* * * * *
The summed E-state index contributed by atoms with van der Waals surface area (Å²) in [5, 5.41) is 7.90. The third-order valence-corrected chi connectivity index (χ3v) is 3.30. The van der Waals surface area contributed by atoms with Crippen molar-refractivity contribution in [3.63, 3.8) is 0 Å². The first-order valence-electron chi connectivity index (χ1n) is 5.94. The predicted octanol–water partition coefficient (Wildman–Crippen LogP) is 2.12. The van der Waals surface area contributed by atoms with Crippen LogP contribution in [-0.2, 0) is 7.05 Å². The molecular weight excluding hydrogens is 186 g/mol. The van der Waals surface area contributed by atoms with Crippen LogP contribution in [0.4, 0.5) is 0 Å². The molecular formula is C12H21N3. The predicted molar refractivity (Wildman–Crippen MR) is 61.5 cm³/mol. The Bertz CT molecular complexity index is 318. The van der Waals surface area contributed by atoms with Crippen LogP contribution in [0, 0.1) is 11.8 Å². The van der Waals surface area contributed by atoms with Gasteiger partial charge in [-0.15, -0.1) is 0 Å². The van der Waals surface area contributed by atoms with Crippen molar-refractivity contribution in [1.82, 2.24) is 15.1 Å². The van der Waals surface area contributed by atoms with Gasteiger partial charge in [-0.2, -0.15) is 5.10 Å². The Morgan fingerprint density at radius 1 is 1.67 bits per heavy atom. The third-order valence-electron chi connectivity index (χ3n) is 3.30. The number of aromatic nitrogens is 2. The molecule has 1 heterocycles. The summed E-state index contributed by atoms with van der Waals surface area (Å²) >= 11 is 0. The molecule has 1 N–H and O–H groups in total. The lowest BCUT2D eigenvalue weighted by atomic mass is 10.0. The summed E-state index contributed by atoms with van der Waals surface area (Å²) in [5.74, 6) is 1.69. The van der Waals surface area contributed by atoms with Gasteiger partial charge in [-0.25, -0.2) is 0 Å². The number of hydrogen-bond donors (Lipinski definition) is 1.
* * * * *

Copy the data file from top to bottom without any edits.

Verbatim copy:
The summed E-state index contributed by atoms with van der Waals surface area (Å²) in [5, 5.41) is 7.90. The third-order valence-corrected chi connectivity index (χ3v) is 3.30. The van der Waals surface area contributed by atoms with Crippen molar-refractivity contribution in [3.63, 3.8) is 0 Å². The first-order valence-electron chi connectivity index (χ1n) is 5.94. The predicted octanol–water partition coefficient (Wildman–Crippen LogP) is 2.12. The van der Waals surface area contributed by atoms with Crippen LogP contribution in [-0.2, 0) is 7.05 Å². The molecular weight excluding hydrogens is 186 g/mol. The van der Waals surface area contributed by atoms with Crippen LogP contribution in [0.4, 0.5) is 0 Å². The molecular formula is C12H21N3. The predicted molar refractivity (Wildman–Crippen MR) is 61.5 cm³/mol. The Bertz CT molecular complexity index is 318. The van der Waals surface area contributed by atoms with Crippen LogP contribution in [0, 0.1) is 11.8 Å². The van der Waals surface area contributed by atoms with Gasteiger partial charge in [-0.15, -0.1) is 0 Å². The van der Waals surface area contributed by atoms with Crippen molar-refractivity contribution in [1.82, 2.24) is 15.1 Å². The van der Waals surface area contributed by atoms with Gasteiger partial charge in [-0.2, -0.15) is 5.10 Å². The Morgan fingerprint density at radius 1 is 1.67 bits per heavy atom. The third-order valence-electron chi connectivity index (χ3n) is 3.30. The number of aromatic nitrogens is 2. The molecule has 1 heterocycles. The summed E-state index contributed by atoms with van der Waals surface area (Å²) >= 11 is 0. The molecule has 1 N–H and O–H groups in total. The lowest BCUT2D eigenvalue weighted by atomic mass is 10.0. The summed E-state index contributed by atoms with van der Waals surface area (Å²) in [5.74, 6) is 1.69. The van der Waals surface area contributed by atoms with Gasteiger partial charge in [-0.25, -0.2) is 0 Å². The number of hydrogen-bond donors (Lipinski definition) is 1.